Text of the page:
First came an injured Kougra, which Nereid healed fine. Then another injured Kougra, who was probably fighting the first. Neopet and neopet came, and Nereid tired herself only a little when she reached inside for her healing powers.
But after five hours, when a baby Kau with NeoMonia was presented to Nereid, she tried and tried, but she couldn’t make the illness go away. A very worried older Kau looked at the water faerie desperately. “What do you mean you can’t heal him?” she gasped, clutching her baby close. “Please, can’t you try again. We can’t afford to pay for the cure. Please!”
Nereid’s hands were shaking, she was so weak now. “I’m sorry,” she whispered. “You’ve come so late; my magic is weaker now.”
“But we’ve been waiting in line all day!” the mother wailed.
“I know,” Nereid said soothingly. Benny had vanished, and returned with a potion. “Take this. It won’t heal your son, but you can sell it, to try and raise some money. And come back very early tomorrow. I’ll try again.”
The mother took the potion. “This is all your fault! You’re supposed to help us neopets, not make everything worse. You’re terrible at this. We need a faerie that’s better than you to save neopets’ lives. I’m going to the faerie council.”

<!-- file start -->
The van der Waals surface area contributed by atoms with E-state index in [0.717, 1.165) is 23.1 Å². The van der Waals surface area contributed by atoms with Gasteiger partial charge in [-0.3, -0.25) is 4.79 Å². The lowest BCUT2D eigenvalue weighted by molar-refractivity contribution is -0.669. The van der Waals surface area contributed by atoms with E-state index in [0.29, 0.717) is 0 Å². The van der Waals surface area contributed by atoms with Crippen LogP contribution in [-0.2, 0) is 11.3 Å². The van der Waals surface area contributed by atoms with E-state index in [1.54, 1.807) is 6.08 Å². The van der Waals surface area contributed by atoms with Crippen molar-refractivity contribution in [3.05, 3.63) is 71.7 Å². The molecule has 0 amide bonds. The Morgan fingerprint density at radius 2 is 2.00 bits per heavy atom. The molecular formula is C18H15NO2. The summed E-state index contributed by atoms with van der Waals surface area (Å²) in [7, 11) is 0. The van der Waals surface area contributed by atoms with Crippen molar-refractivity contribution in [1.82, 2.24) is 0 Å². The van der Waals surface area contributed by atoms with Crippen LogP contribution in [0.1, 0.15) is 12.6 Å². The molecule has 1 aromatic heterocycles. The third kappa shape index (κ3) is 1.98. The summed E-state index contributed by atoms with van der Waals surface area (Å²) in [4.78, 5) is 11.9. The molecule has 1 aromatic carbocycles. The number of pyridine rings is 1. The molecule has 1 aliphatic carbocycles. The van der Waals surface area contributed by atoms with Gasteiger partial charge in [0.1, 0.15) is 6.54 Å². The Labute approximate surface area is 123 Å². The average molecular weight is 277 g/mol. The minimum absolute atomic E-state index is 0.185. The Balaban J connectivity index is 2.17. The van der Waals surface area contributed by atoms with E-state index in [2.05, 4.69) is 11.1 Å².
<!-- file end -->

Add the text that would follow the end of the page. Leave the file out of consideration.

She stormed off, leaving Nereid weak and upset.
“You’re turning gray, miss,” Benny said, picking up Nereid and telling the neopets that he’d be back in five minutes. “You’re too ill to continue. I’ll just hand out cheap potions to the rest, Wennie can handle the buyers, and Penny can go start making tomorrow's batch, ok?”
Nereid didn’t speak, but allowed herself to be limply dropped into her personal pool, filled with a special potion that helped her regain her healing powers if she spent eight hours in it. This is what had begun to happen every day. So many neopets were sick that Nereid simply could not heal them all, and eventually turned herself gray and was dragged away to be healed while her workers worked through the night.
She closed her eyes, letting the potion seep into her skin. But something felt wrong, and the air around her grew cold, and she felt very cynical all of a sudden.
“Why, Nereid, I did not know you were so incompetent,” a voice purred from the darkness.
“Good evening to you too, Jhudora,” Nereid said, and opened her eyes. Jhudora looked just as cruel as ever, evil glinting in her eyes, green smoke surrounding her as she hovered. But in fact, Nereid hadn’t spoken to Jhudora once since she had arrived to Faerieland. Part of the reason was that she was far too busy. The other part was that Nereid loathed Jhudora.
“You look positively sickening,” Jhudora said. “You should go to the healing springs.”
“What do you want?” Nereid asked warily, masking her anger and fear of tiredness.
“Quite a place you have here,” Jhudora said, leaning forward and snatching the shell out of Nereid’s hair. Nereid was too tired to react quick enough to snatch it back. “Your mother would be so proud.”
Nereid pushed herself up, but Jhudora flew up too high for her to reach. Her evil laugh made Nereid shake. “Don’t you dare talk about my mom,” Nereid growled.